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An Overview of the 2015 Amendments to the Federal Rules of Civil Procedure

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written by NITA guest bloggers Tereza Horáková and Michael J. Dale

I cannot believe that many members of the bar went to law school because of a burning desire to spend their professional life wearing down opponents with creatively burdensome discovery requests or evading legitimate requests through dilatory tactics.

This quote comes from the 2015 Year-End Report on the Federal Judiciary issued by the Chief Justice John G. Roberts. Chief Justice Roberts[1] was addressing the protracted, antagonistic, and wasteful discovery practices often present in today’s litigation. The eradication of such practices became the main focus of the Amendments to the Federal Rules of Civil Procedure that went into effect on December 1, 2015 (hereinafter the 2015 Amendments). The 2015 Amendments represent one of the most significant changes to the Federal Rules of Civil Procedure in years. In the words of Chief Justice Roberts himself, they provide a concrete opportunity for actually getting something done[2].

While the 2015 Amendments address several topics, the most important changes affect Rule 26 defining the scope of the discovery and, most notably, electronic discovery. This post provides an overview of the impact and meaning of the 2015 Amendments to Rule 26 and how it will affect everyday federal litigation practice.

Return of Proportionality
A potential game changer with respect to discovery practice is the re-introduction of proportionality. The 2015 Amendments restore six proportionality factors to their original place in Rule 26(b)(1) and point out that parties must consider proportionality in all aspects of discovery. In particular, the Rule 26 was amended, with deletions stricken through and additions underlined:

Unless otherwise limited by court order, the scope of discovery is as follows: Parties may obtain discovery regarding any nonprivileged matter that is relevant to any party’s claim or defense and proportional to the needs of the case, considering the importance of the issues at stake in the action, the amount in controversy, the parties’ relative access to relevant information, the parties’ resources, the importance of the discovery in resolving the issues, and whether the burden or expense of the proposed discovery outweighs its likely benefit. Information within this scope of discovery need not be admissible in evidence to be discoverable. [3]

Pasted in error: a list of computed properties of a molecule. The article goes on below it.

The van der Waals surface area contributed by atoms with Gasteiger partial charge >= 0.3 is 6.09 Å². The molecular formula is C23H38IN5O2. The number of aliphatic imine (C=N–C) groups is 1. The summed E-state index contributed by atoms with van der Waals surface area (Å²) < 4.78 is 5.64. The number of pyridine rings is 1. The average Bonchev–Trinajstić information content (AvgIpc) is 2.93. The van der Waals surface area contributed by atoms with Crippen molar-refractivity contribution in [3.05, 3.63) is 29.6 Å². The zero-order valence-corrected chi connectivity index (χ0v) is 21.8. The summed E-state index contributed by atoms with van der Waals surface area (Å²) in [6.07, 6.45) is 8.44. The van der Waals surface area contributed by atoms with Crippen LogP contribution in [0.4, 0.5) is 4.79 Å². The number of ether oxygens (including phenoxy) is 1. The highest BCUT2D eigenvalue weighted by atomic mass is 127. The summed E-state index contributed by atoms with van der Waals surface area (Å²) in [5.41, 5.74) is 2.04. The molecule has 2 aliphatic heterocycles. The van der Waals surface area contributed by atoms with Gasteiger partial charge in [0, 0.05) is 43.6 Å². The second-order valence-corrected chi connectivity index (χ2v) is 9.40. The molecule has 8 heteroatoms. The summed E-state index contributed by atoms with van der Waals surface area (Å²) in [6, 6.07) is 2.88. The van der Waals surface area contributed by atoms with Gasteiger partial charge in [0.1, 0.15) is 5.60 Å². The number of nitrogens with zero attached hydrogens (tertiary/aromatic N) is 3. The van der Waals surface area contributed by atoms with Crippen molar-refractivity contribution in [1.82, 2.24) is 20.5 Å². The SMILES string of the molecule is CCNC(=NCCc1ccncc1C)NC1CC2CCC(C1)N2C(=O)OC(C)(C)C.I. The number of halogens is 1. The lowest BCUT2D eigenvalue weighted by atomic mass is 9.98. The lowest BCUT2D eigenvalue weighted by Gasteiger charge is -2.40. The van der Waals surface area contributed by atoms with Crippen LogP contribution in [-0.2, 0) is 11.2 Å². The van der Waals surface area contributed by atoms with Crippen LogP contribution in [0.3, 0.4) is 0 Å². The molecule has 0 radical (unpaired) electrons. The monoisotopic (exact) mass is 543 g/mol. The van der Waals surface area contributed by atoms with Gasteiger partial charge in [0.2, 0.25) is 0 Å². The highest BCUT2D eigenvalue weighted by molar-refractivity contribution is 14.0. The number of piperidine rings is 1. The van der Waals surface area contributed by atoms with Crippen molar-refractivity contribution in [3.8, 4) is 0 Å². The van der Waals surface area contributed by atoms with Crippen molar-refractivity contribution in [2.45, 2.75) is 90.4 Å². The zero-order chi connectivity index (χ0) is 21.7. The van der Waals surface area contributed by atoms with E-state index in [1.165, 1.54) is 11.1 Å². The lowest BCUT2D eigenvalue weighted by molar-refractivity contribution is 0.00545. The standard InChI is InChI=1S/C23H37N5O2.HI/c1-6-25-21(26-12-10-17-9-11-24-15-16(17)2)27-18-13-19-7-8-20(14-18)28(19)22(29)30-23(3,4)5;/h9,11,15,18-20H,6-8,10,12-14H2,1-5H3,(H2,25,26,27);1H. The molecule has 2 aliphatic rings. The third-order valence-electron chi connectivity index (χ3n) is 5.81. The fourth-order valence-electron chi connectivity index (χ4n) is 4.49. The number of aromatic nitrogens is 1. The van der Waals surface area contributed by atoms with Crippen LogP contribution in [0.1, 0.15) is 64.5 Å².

Proportionality: Not a New Concept
The proportionality factors were first adopted in 1983 as an integral part of the scope of discovery provisions, with the objective to deal with the problem of overdiscovery and encourage judges to be more active in identifying and discouraging discovery overuse[4]. Ensuing amendments separated the proportionality language from the integral scope of discovery provision into a separate paragraph[5]. While the 1993 amendments made clear that the separation was intended merely for ease of reference and explicitly encouraged their active judicial use, the courts were nevertheless reluctant to limit the use of the discovery devices[6]. The amendments adopted in 2000 incorporated an otherwise redundant cross-reference and further urged the courts to apply the proportionality limitations, albeit to no avail[7].

It was the 2015 Amendments that finally brought a change. Before the 2015 Amendments, the proportionality factors appeared in subsection Rule 26(b)(2)(C), which governs court-ordered limitations on discovery and, therefore, operated as a limitation used in motions for a protective order[8]. The return of the proportionality factors to their original place in Rule 26(b)(1) makes them again an express component of the very definition of the permissible scope of discovery[9].

Underlying Reasons for the 2015 Amendments
The reasons for doing so are directly connected to the explosion of discoverable information. The technological progress of the last decades has created ample opportunities for abuse of discovery tools as instruments of delay or oppression[10]. With the advance of e-discovery, its cost apparently often exceeds its utility and the potential for abuse is ever more present[11]. As a consequence, one of the goals of integrating proportionality into the definition of discovery in the Federal Rules of Civil Procedure is to reduce its costs and remind both the courts and parties what should and should not be discoverable in any case[12].

The 2015 Amendments further advocate for active judicial involvement and supervision especially early in the case[13]. However, judicial activism is also advised later on in cases where parties cannot overcome on their own important differences leading to ineffective case management[14].

“The Point Is to Make Sure We Don’t Look Just at the Dollars”
The 2015 Amendments point out that monetary stakes are only one of the proportionality factors to be considered[15]. In fact, the courts should approach the factors in an evenhanded manner. Discovery requests addressed to an impecunious party do not automatically foreclose discovery, just as a party’s wealth does not justify limitless requests[16]. Similarly, important personal or public issues often connected to public policy such as discrimination or First Amendment cases must be taken into consideration even if they are involved in litigation over small or no amounts of money at all[17]. Moreover, the 2015 Amendments recognize that some cases involve an information asymmetry where a party seeking discovery of information may know little in comparison to the other party[18]. This asymmetry may justify one party bearing heavier discovery costs than the other.

Deleted Provisions
While the 2015 Amendments added some language, they also deleted three sections of the Rule 26(b)(1) for various reasons.

First, it is the enumerative list of discoverable matters [19] (“. . . existence, description, nature, custody, condition, and location of any documents or other tangible things and the identity and location of persons who know of any discoverable matter”). The Advisory Committee on Civil Rules has explained that the list is so deeply entrenched in practice that the language is simply redundant. Nevertheless, the list of discoverable matters remains the same regardless of eradication of the express language of Rule 26(b)(1)[20].